Then we configure the role 'ftpserver' and restrict its rights to reading and searching objecttypes 'publicfile'. Our ftp server also needs rights to access our network, so we need to define an additional object type: an IPC object type 'ftpnet'. The role 'ftpserver' will be granted the CREATE and DELETE rights on objects of type 'ftpnet' and for the role 'ftpserver' the default IPC type is set to 'ftpnet'.
By configuring it like this, it is impossible for the ftpserver to execute or delete any file in its subdirectories. Even when the ftpserver runs with superuser privileges and has bugs the size of Paris no harm can be done by it - the RC model prevents this.
If for whatever reason you want to be able to execute a file from within the ftp server - for example a copy of /bin/ls - you can create another role, let's say 'ftp-executable', which can be a copy of the role 'ftpserver', but with additional rights to enable it to execute files. By granting the copy of /bin/ls a forced role 'ftp-executable' the ftp server process that loads that program will inherit the proper rights to execute the program.
The tools to configure the RC module are rc_copy_role, rc_get_item and rc_set_item. Again, these tools can only be used by the security officer by default. The RSBAC documentation contains an good example too on how to configure a (more) secure webserver.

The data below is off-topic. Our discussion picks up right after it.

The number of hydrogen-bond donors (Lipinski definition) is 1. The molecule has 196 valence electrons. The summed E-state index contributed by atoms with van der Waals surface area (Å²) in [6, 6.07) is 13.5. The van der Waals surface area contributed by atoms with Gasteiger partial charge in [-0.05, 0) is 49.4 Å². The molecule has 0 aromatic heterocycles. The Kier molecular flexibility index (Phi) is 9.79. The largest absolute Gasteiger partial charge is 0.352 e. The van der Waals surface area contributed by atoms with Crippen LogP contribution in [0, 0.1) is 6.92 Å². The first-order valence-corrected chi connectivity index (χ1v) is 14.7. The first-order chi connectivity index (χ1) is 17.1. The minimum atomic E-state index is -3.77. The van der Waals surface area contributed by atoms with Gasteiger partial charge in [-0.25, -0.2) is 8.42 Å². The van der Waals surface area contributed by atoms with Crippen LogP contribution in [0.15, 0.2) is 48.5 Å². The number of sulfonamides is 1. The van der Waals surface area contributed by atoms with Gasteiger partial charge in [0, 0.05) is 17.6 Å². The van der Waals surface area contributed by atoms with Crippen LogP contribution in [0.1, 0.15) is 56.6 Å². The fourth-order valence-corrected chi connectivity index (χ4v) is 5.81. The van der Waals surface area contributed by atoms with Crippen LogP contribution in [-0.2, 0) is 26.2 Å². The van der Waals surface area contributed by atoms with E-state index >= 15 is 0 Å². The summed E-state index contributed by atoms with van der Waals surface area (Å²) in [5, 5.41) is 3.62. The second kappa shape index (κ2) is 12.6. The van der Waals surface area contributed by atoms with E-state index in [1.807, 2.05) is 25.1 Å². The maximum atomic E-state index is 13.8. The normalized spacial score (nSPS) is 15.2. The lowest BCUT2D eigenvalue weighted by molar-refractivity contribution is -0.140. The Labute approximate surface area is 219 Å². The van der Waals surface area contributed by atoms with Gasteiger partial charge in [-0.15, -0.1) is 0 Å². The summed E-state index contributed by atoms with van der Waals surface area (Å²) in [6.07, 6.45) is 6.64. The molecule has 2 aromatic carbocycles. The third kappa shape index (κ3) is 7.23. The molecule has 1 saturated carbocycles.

Which can be very frustrating for novice RSBAC users: after they have installed RSBAC and rebooted their new kernel they find out that they are not able to log on into their system anymore - by default the program /bin/login is not allowed to change UID either. However, there is a good workaround available to solve that problem: you can start up a newly installed RSBAC kernel with the rsbac_auth_enable_login option, which will allow /bin/login to change UID so you can log in. Note that this requires physical access to the system.
To be precise: secure truncation should work on all filesystems, but secure delete requires changes in the filesystem code. Since for example xfs is not part of 2.2 or 2.4 kernels, secure delete is not supported for it. In general it is considered dangereous to use secure delete on journalled filesystems. Please consider using encryption instead.